Africa Asia Europe North America South America Oceania
You are here: Home > Oceania > New Zealand

New Zealand

Yearbook 2010

2010 New ZealandNew Zealand In April, the government signed the UN Declaration on the Rights of Indigenous Peoples. The relatively new declaration regulates human rights and the right to land and natural resources. New Zealand was one of the few countries that voted against the declaration when it was adopted by the UN General Assembly in September 2007. It was in particular the issue of the right to land that was controversial as the land in New Zealand is now often owned by private individuals. The Indigenous people of the Maoris have already regained some land and in other cases have been compensated for lost land. Mayor Pita Sharples said the signing of the declaration is proof that New Zealand supports the human rights of indigenous peoples. He also said he was determined to deal with the injustices that affected the Maoris in terms of land and natural resources.

2010 New Zealand

According to COUNTRYAAH, New Zealand plans to ban smoking at the country's prisons from July 1, 2011. This was announced in June 2010. Judith Collins, Minister for Prison and Probation, two-thirds of the country's prisoners smoke. Critics say that the violence in prisons would increase if they refuse interns cigarettes, but the rejected minister said that smoking is a danger to both prisoners and staff.

In August, the government proposed tightening the country's alcohol laws to reduce drinking among young people. Raising the age limit from 18 to 20 to buy alcohol was one of the suggestions. Another was to ban the sale of alcoholic beverages aimed specifically at young people, such as milk-based drinks. According to Justice Minister Simon Power, the alcohol causes about a thousand deaths a year in New Zealand.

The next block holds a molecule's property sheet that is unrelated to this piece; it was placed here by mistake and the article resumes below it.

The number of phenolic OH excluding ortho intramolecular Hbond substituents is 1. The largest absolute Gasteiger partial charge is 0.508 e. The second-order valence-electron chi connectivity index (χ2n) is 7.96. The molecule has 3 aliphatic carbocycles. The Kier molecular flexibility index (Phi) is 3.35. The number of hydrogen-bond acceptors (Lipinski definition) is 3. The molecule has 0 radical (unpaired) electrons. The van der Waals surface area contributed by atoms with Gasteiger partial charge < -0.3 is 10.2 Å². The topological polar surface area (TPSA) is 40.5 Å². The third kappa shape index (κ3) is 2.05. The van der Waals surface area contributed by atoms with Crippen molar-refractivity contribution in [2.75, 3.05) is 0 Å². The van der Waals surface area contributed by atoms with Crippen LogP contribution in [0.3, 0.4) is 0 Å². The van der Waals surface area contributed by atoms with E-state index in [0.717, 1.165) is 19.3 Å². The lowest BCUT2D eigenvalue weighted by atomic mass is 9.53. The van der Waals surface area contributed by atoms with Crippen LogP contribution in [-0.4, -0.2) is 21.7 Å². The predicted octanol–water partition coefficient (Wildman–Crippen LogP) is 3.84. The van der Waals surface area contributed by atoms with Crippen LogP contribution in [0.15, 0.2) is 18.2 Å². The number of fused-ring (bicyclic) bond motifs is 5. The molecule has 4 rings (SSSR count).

The worst earthquake in New Zealand in 80 years hit the city of Christchurch on the east coast of South Island on September 4. No man was killed, but the material destruction was great. About two-thirds of the 160,000 homes in and around Christchurch, the country's second largest city, were damaged. The earthquake measured 7.1 on the Richter scale. Strict building standards are one of the reasons why the consequences became so minor in view of the strength of the quake. The following days many relatively strong aftershocks were registered. As late as December 26, a series of aftershocks arrived in Christchurch. The strongest measured 4.9 on the Richter scale. Buildings were damaged, a shopping center had to be evacuated and the power was temporarily broken, but no one was injured despite the fact that many were out shopping.

On November 19, 29 miners died in an accident in the Pike River coal mine on the west coast of South Island. It was the worst mining accident in the country in almost 70 years. The accident was caused by a gas explosion. When the rescue workers went in, another gas explosion occurred. The government appointed an independent inquiry to investigate exactly what caused the deaths of the miners. The investigation would also study the risk of explosions, the safety of the mines and the mining legislation. In addition, the police, the Ministry of Labor and the mining company would conduct their own investigations.

In October, the New Zealand government decided to grant a state grant of the equivalent of SEK 170 million to the American film company Warner Bros in order for the filming of two new "The Legend of the Ring" films to actually take place in the country. New Zealand, where the "Legend of the Ring" films have so far been recorded, was losing the new films due to a conflict between the film company and the union. The union criticized the company for wanting to use New Zealand actors who are not unionized instead of organized Australian actors. The director then threatened to move the recordings to another country. The filming of the new films is expected to provide New Zealand with thousands of jobs and revenue of around SEK 10 billion. The film recordings attract many tourists to the country. The two "Hobbit" films that will now be recorded take place before the adventure in the "The Legend of the Ring" trilogy. The films are scheduled to premiere at Christmas 2012.

In December, New Zealand's Armed Forces released all of its previously clandestine reports of UFO phenomena. There are hundreds of reports written during the period 1954–2009, in which pilots, military and the public tell about their observations. The reports of a total of 2,000 pages have been published on the Internet.

Other Countries in Oceania

Countries Please Copyright 2010 - 2020 All Rights Reserved